Decision Making – Fact Sheet
Are you overwhelmed by the decisions you’re facing as a carer?
Here are a few useful tips for you to consider when making big decisions.
About making decisions
As adults, we all have the right to make our own decisions. The law assumes that we can all do so unless there is good reason and evidence to suggest otherwise.
Circumstances can change, and this is especially the case when you are caring for someone. The health and support needs of the person you care for may change with time. Decisions around living arrangements may need to be made. If the demands of care increases with time, it may be better for the person you care for to move into residential care. It is a good idea to discuss the pros and cons of care options with the person you care for. This will help with the decision making process.
If you need to consider end-of-life care, you may need to consider guardianship and powers of attorney, creating a will and legal steps after death. If you need assistance in making financial decisions, talk to someone who is independent such as a financial adviser or solicitor.
What influences you when you make a decision?
Making decisions for ourselves is not always easy at the best of times.
How we make decisions can be influenced by:
- those around us;
- our past experiences;
- our emotional state at the time;
- our culture and beliefs;
- our approach to risk taking;
- economic and other pressures.
Presented with similar circumstances, many of us will make different decisions because we give greater weight to some factors than to others. We often seek the advice of family, friends or colleagues.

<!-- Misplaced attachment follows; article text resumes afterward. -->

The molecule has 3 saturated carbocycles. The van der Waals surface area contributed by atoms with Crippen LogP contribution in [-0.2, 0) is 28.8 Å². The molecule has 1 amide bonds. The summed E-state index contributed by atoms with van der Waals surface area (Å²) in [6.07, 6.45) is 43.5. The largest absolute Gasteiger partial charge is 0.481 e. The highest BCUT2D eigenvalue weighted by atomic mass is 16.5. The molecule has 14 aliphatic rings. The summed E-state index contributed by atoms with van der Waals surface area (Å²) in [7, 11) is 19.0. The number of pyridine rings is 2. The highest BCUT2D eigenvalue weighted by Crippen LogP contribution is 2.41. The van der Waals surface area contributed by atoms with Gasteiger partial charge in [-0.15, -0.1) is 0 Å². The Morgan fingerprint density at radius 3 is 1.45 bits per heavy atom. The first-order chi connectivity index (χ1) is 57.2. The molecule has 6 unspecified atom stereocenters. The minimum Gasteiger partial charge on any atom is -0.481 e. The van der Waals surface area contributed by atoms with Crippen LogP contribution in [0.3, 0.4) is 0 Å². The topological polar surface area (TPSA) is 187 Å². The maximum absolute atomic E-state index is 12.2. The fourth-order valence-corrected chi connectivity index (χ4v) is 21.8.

Many of us seek expert help at some time or other in our lives. Sometimes we make hasty, impulsive or unusual decisions but this is a normal part of the decision making process and learning as we go through life.
When we are caring for someone we are often making decisions for someone other than ourselves. Usually the needs of the loved one are the most pressing so making decisions for them often comes first.
However we do have our own needs and they are very important too. Balancing this situation can be difficult.
There are also issues of ability or capacity for the loved one to make their own decisions and these abilities need to be taken into account.
All in all, for carers, decision making is a very complex issue with many competing demands!
Seven steps to decision making
In making any decision, there are a number of recognised steps:
- Outline your goal and outcome
- Gather data
- Develop alternatives (i.e. brainstorming)
- List pros and cons of each alternative
- Make the decision
- Take action to implement it
- Learn from and reflect on the decision
Decision making for elder care
When a family member cares for an elderly relative they will need to make decisions about how the care will be provided.
They can provide the care themselves, find family support, access community services, receive respite services or finally choose and secure appropriate residential care.
They will also need to handle finances and medical care along the way.
These decisions will often need an Enduring Power of Attorney in place and an Advance Health Directive.
Decision making for a younger person with disability
When a family member is caring for a child or younger disabled person there are also many medical and welfare decisions to make. These decisions may be made only by the carer or they may need to be made in partnership with the disabled person as they age.
Also for ageing carers the issue of future planning for their loved one and all the decisions to be made to continue the care when they are gone or can no longer give care need to be thought about, planned and put into place for the peace of mind of all involved.
To seek advice, referral or support on planning for the future, call the Carers Queensland’s Carer Advisory Service on 1800 242 636.
- Australian Government – Planning for the future
- Queensland Government – Planning for the future
- Dementia Australia
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While all care has been taken to ensure information is accurate, it is intended as a guide only – please check our Disclaimer Page for more information.